Radio Rebelde

In February 1958, Che Guevara, a leading revolutionary in Cuba, set up Radio Rebelde, to help the cause of the July 26th movement. Led by Fidel Castro, this movement had been encamped in the hills of east Cuba, the Sierra Maestra, fighting a guerrilla war against the Cuban army forces of General Fulgencio Batista, the Cuban Dictator. This war had been waged since December 1956.


A small band of exiled Cubans had returned to the island under the leadership of Fidel Castro. They sailed from Mexico aboard the Granma. A young Argentinian doctor called Ernesto ‘Che’ Guevara, formed an integral part of this movement. ‘Che’ would eventually lead his own column in the march out of the Sierra Maestra to the Llano in the final offensive on government forces to seize control of the Cuban cities. In the new Cuban Revolutionary Government, Che would have leading roles. His literate mind and eloquence would make him the most famous revolutionary in the world. In his later job for the Cuban government he would address the United Nations as well as form a key member of the Communist ruling elite. He was to hold the position of Minister of Agriculture and he would also be the key Cuban contact in their relations with the Soviet Union, participating in particular heavily during the Cuban Missile Crisis in 1962.

This ‘face of the revolution’ was an idealistic thinker. He was an intellectual. A thinking man’s fighter. Che had been inspired to join the July 26th movement as a result of his motorcycle travels through Latin America where he witnessed the social struggle of the poor and felt directly the effects of US imperialism. In Guatemala, Che witnessed the CIA overthrow of the régime of Jacobo Arbenz. Che had realised the importance of the CIA’s clandestine radio operation in Guatemala. They had set up a station, La Voz de la Liberación, which broadcast propaganda. In Cuba, Batista had been utilising propaganda, manipulating the course of the war, falsely reporting casualties of the Rebels, and lying to the people in general. Censorship had been introduced and correct information was difficult to determine. Several journalists had visited the Rebel bases in the Sierra Maestra but this would not suffice for the anticipated revolution. At Che’s command post, Pata de la Mesa, some radio equipment arrived and the first broadcasts of Radio Rebelde were transmitted.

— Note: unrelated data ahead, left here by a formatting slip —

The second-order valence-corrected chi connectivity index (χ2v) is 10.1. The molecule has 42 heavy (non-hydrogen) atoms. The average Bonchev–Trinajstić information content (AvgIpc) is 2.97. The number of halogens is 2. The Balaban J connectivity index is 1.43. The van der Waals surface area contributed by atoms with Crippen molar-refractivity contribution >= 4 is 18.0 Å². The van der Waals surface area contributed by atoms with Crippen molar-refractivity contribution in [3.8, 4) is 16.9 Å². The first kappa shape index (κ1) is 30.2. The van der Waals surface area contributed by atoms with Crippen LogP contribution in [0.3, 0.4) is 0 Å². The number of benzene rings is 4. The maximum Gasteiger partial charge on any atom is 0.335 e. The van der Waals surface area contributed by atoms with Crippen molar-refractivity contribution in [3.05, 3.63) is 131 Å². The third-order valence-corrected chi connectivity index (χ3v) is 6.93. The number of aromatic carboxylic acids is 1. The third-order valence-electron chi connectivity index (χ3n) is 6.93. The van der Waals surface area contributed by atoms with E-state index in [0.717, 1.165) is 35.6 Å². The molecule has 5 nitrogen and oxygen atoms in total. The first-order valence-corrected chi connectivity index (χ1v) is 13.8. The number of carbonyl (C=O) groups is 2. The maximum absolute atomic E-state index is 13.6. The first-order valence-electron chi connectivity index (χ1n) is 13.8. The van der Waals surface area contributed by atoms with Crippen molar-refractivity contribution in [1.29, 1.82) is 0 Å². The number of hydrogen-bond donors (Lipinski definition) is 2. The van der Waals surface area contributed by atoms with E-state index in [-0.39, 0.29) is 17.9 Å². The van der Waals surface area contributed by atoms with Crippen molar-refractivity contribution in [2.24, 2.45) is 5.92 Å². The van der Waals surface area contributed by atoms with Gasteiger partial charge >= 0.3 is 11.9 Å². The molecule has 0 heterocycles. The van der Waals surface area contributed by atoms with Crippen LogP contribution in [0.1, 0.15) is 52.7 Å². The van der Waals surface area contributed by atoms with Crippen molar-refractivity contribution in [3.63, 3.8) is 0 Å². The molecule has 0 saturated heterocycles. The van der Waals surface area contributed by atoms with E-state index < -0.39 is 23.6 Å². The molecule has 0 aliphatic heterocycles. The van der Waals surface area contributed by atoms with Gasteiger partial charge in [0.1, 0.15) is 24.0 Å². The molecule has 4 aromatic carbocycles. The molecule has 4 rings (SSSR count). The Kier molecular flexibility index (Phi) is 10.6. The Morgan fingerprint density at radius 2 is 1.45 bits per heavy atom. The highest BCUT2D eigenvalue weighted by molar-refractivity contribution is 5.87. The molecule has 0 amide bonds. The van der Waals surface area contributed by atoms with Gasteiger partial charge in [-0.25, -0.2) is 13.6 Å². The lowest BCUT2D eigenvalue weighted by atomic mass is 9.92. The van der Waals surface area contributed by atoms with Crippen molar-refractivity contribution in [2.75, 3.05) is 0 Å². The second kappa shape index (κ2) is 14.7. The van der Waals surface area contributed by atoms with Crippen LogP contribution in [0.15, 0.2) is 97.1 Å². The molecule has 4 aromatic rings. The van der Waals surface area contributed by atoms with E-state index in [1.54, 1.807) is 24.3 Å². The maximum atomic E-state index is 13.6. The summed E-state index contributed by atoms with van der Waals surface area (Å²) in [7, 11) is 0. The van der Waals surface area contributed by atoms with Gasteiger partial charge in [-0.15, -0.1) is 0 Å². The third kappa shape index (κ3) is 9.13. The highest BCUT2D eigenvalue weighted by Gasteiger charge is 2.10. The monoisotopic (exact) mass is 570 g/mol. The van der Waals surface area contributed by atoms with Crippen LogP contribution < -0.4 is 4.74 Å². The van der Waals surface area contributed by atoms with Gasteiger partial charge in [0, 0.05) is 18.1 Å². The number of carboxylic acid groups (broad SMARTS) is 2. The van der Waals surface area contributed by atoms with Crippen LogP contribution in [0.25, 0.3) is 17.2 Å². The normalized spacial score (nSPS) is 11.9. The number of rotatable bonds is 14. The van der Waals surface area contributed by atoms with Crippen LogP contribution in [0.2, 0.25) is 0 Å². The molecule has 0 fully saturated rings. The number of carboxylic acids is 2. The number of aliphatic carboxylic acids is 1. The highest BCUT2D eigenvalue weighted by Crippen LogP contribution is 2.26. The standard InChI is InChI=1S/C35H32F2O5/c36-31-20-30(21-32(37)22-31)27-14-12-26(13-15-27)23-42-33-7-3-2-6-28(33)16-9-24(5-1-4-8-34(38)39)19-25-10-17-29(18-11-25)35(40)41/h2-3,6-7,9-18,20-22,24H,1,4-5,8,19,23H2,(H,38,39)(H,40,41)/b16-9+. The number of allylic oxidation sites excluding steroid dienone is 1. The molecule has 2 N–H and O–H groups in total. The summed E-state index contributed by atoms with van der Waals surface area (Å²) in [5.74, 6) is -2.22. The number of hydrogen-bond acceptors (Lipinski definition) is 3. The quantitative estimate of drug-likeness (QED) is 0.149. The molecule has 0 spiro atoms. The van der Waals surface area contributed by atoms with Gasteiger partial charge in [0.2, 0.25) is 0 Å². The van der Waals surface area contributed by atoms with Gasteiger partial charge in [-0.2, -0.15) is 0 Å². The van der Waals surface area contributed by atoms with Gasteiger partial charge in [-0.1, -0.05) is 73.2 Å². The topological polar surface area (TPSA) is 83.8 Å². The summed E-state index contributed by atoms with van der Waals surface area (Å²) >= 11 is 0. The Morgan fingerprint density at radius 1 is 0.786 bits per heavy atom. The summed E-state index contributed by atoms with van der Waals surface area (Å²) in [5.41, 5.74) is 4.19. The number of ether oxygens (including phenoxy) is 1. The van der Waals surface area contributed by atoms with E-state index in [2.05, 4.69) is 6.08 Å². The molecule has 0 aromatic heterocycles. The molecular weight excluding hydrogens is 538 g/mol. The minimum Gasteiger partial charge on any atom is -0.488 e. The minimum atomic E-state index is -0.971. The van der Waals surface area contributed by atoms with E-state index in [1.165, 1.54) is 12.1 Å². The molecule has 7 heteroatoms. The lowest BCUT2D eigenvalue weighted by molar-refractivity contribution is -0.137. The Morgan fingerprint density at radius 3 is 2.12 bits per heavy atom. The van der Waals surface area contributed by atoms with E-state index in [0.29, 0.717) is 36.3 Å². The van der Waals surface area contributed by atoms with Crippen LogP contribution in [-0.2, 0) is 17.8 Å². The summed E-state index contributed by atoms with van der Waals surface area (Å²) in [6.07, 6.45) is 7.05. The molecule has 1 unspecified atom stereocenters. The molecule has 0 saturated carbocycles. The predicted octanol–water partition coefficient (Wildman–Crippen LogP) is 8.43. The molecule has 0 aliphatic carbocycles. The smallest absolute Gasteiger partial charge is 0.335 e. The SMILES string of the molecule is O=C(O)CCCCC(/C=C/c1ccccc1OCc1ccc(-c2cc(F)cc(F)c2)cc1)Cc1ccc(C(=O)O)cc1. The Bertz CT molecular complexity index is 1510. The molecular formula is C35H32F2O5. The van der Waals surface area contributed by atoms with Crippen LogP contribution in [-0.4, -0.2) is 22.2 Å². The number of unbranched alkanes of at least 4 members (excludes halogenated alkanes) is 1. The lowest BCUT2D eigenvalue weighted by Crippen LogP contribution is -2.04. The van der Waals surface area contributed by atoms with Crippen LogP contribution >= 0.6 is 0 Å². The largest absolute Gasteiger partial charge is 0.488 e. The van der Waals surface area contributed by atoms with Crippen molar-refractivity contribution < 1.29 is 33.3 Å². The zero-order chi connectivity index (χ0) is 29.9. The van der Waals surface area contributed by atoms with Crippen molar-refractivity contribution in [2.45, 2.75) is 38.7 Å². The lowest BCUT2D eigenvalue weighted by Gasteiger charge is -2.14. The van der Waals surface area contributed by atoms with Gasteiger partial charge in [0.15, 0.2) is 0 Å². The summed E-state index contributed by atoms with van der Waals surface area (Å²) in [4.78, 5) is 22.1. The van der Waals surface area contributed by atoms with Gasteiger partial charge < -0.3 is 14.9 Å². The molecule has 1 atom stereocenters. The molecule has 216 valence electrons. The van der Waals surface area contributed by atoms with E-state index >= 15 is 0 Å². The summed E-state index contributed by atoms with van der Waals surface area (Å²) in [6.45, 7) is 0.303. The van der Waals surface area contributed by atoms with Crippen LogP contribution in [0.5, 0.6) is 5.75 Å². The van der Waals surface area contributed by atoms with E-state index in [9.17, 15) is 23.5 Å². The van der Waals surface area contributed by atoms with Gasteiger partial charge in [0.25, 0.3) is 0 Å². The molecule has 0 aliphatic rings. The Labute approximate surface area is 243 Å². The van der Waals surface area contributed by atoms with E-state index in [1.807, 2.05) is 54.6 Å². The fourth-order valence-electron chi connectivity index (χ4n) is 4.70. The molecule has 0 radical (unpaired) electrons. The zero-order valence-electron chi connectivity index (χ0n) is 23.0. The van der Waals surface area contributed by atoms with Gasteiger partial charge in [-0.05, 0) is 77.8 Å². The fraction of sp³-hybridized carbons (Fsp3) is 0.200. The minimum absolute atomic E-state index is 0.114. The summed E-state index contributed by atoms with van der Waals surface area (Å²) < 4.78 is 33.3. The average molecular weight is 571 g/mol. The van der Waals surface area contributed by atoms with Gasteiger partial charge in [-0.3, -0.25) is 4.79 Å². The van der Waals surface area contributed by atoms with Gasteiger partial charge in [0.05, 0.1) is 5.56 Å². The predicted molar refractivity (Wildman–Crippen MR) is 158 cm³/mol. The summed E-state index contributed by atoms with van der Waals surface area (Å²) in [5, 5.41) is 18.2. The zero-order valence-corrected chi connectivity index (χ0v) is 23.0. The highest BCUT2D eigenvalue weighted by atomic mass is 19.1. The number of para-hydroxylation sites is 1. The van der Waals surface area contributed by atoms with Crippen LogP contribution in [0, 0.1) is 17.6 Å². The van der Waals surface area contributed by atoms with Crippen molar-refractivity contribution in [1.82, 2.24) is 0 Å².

Radio Rebelde was run on a short wave transmission. Its content consisted of latest combat news, music and spoken literature. It broadcast nightly and began with the Cuban national anthem and the 26th of July hymn. The station had a slogan “¡Aquí Radio Rebelde!” “(Here Radio Rebelde!”).There were a few teething problems and initially the broadcasts were not very powerful. However, the persistence of the idea meant that by the time of Batista’s fleeing of the country on January 1st 1959, which signified the end of the revolution, Radio Rebelde had achieved stability and had been having an impact. Capt. Luis Orlando Rodríguez was in charge of the intial broadcasts before a specialist, Carlos Franqui , arrived from Miami, United States, to become the movement’s overall director of information.

On New Years Eve 1958 and on the morning of the first day of the New Year, Fidel Castro broadcast across Radio Rebelde, rejecting any prospect of the military staging a coup to oust Batista. He reported that Che’s forces had taken Santa Clara and called on the rebel forces to push onto Havana and Santiago. He called for a further general strike. The last words of revolutionary Radio Rebelde were “¡Revolución Sí, Golpe Militar No!” (Revolution Yes, Military coup No!). Hours later the government forces unconditionally surrendered and the revolution had, against all odds, succeeded.

The concept of realtime propaganda has changed the face of war and became an essential tool of modern warfare. Propaganda has always been an important factor, but without Radio Rebelde, the struggle of the July 26th movement would undoubtedly have been protracted.

Radio Rebelde is still running in Cuba today, broadcasting on FM to 98% of the island. Perhaps in this day and age, they would be using an internet broadcast. As yet, at Krykey, we are unaware of a revolutionary radio station on our network. But who knows about the future? Perhaps a twenty-first century Che will seize advantage of the broadcasting potential of internet radio, and reach out to the people to overthrow tyranny and evil?…

Oppressive governments of the world: BEWARE!


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